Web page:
Indigenous advocate, Keenan Mundine, a former youth prisoner and principal consultant of Inside Out Aboriginal Justice Consultancy, has travelled to Geneva to address the UN Human Rights Council about the Turnbull Government’s failure to stop ten year old children being sent to prison.
“I have spent more than half of my life behind bars, and I want to make sure this will not be the same future for my children. Right now, children as young as ten are still being locked away in prisons across Australia. This year alone, around 600 children under the age of 14 were taken from their families and imprisoned. This injustice must end,” said Mr Mundine.
Two years after the ABC’s Four Corners program exposed horrific abuse of children in the Don Dale prison, pressure is mounting on Australian state and territory governments to raise the age of criminal responsibility from 10 to 14 years.
Australia must end its rights abuses
Mr Mundine told the Council – the world’s peak human rights body of which Australia is now a member – that the Turnbull Government must stop ignoring human rights abuses at home.
“I have travelled from across the world to address this Council because I want my sons to grow up in a country that treats them fairly. This one simple change to our laws, will make a very big difference. Indigenous children in Australia deserve what I was denied – equality and freedom,” said Mr Mundine.
“In joining this Council, the Australian Government promised to uphold human rights and champion Indigenous peoples’ rights. For as long as Indigenous children are 25 times more likely to be sent to prison than non-Indigenous children, these will be hollow promises,” said Mr Mundine.
Raise the age to 14
The Turnbull Government called for the Northern Territory Royal Commission into the horrors of Don Dale in 2016, but has failed to deliver a key recommendation for reform – raising the age at which children can be charged, hauled before the courts and sent to prison.
Australia has one of the lowest ages of criminal responsibility in the democratic world. The average age in Europe is 14 years.
The National Aboriginal and Torres Strait Islander Legal Services, the Human Rights Law Centre, Amnesty International and other medical, Indigenous and human rights organisations have been pushing all Australian governments to commit to raising the age of criminal responsibility.
Cheryl Axleby, Co-Chair of the National Aboriginal and Torres Strait Islander Legal Services, said in addition to raising the age to 14 years, more support was needed for Indigenous-led programs.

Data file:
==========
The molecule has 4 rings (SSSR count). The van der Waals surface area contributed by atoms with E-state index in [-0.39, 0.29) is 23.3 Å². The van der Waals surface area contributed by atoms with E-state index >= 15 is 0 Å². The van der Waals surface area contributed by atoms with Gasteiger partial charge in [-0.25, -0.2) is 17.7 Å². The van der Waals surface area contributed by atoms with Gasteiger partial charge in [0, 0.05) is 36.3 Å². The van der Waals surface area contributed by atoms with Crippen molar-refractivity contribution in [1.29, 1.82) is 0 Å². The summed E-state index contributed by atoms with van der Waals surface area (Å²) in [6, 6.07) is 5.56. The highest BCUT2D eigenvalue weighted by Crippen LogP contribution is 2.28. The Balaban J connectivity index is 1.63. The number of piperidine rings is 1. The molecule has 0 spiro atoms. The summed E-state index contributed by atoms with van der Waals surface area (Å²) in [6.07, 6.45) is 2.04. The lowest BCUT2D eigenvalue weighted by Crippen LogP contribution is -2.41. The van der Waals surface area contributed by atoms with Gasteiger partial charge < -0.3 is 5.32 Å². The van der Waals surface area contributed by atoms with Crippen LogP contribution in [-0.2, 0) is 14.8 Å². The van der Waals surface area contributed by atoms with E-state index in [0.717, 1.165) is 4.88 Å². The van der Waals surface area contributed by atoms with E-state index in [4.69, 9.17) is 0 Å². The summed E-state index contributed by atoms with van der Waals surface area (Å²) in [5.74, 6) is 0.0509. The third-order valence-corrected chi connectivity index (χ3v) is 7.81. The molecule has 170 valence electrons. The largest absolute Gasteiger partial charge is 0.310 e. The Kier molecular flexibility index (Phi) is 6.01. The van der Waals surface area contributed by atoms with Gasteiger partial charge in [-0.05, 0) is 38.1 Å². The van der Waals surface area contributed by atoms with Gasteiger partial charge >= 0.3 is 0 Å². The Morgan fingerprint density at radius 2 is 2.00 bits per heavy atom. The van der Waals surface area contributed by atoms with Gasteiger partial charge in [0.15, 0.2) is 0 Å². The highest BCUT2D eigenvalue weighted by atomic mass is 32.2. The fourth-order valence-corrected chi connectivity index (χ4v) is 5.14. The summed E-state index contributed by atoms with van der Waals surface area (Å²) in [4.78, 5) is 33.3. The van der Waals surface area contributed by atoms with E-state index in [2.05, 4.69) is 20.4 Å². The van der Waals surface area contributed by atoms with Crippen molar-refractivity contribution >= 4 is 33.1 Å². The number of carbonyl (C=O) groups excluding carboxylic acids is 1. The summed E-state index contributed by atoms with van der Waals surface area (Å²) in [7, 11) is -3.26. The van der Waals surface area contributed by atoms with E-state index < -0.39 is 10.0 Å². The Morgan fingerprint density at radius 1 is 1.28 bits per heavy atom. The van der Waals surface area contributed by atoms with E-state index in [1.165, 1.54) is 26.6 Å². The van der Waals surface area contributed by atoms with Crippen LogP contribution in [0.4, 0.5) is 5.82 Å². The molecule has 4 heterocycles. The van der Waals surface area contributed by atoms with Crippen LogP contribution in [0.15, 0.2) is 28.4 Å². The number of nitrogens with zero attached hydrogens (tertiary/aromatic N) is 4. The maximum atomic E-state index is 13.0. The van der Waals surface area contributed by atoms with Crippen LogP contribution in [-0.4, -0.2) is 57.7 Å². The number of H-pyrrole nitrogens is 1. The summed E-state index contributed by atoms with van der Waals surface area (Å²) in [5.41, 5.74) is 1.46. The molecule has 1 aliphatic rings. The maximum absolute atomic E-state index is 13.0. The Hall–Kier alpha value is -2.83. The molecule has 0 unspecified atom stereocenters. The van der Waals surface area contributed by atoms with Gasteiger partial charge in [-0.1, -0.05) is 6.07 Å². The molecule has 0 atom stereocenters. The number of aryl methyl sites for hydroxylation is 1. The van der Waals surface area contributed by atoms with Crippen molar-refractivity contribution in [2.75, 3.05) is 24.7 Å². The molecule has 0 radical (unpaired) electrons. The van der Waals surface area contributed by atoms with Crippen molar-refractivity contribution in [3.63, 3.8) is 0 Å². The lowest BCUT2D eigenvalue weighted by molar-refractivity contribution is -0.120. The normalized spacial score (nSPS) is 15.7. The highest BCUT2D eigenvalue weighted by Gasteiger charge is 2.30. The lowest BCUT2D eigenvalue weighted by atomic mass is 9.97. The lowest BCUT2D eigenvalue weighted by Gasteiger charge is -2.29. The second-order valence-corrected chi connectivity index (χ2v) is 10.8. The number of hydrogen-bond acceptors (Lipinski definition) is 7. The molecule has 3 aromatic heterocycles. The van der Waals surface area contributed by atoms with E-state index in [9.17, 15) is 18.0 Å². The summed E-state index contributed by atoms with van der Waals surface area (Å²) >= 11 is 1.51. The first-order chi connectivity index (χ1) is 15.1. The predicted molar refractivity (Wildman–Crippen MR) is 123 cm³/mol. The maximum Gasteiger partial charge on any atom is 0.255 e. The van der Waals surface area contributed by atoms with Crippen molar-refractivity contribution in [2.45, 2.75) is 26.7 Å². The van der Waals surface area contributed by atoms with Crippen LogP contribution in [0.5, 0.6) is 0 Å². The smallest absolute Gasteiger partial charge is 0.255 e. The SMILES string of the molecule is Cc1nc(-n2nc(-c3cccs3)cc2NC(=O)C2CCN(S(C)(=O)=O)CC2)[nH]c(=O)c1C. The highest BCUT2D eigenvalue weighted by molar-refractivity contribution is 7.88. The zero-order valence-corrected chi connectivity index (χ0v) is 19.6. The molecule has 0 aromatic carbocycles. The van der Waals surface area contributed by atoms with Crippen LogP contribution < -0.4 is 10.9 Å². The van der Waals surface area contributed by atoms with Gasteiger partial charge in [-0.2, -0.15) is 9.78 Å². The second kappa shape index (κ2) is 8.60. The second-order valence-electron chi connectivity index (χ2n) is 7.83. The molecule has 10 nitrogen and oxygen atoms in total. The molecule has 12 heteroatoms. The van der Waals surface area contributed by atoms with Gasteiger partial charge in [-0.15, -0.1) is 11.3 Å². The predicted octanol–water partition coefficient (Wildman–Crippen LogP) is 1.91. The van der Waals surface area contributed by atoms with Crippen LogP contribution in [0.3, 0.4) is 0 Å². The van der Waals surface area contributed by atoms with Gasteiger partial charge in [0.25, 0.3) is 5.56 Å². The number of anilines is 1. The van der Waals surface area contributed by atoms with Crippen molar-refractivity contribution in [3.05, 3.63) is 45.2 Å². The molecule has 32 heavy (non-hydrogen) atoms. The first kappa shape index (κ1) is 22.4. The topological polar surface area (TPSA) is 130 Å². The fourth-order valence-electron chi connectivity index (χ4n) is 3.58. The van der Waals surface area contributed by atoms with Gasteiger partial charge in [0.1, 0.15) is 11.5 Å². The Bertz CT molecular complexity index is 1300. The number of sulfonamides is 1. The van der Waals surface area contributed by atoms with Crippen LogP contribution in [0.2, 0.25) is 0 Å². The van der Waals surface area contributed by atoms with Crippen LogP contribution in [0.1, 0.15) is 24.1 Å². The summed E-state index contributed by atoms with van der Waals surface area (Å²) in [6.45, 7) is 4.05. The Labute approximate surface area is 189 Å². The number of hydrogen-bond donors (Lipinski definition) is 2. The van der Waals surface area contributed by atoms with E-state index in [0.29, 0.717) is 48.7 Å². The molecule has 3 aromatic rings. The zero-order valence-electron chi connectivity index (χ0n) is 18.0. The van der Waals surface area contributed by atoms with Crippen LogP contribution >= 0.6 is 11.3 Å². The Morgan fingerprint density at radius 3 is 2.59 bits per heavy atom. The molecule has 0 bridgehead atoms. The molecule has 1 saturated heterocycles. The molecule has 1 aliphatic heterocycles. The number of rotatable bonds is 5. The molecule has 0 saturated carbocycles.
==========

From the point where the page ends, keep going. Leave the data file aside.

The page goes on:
“Australian youth prisons are institutional racism in action. Criminalising the behaviour of young, vulnerable children – who are mostly Aboriginal or Torres Strait Islander – creates further disadvantage and traps children in the criminal justice system. It’s time to raise the age to 14 and fund wrap-around Indigenous-led supports that keep kids strong in culture and community,” said Ms Axleby.
When seeking election to the Human Rights Council, the Turnbull Government pledged to put Indigenous rights front and centre and progress the realisation of human rights through the implementation of UN recommendations and resolutions.
In the last five years, the UN has demanded Australia uphold children’s rights and raise the age of criminal responsibility on numerous occasions.
Ruth Barson, a Director of Legal Advocacy at the Human Rights Law Centre, said children should be in classrooms not courtrooms.
“No child should be strip searched, hand cuffed, or locked in a prison cell. The Turnbull Government cannot defend human rights on the world stage, while allowing primary aged children to be sent to prisons at home. Raising the age is a simple reform that would make a world of difference. What we need is for our governments to show some leadership,” said Ms Barson.
Across Australia, Aboriginal and Torres Strait Islander children make up over 50% of the children locked away in youth prisons. Western Australia, the Northern Territory and South Australia have the highest Aboriginal and Torres Strait Islander youth imprisonment rates in the country.
Belinda Lowe, Indigenous Rights Campaigner at Amnesty International, said the criminal justice system is failing kids and it’s failing communities.
“Children thrive best with their families and in their communities. Let’s instead focus on prevention not detention. Let’s raise the age that kids can be put behind bars, and provide early support to children and their families who are facing difficulties in their lives, so children don’t offend in the first place,” said Ms Lowe.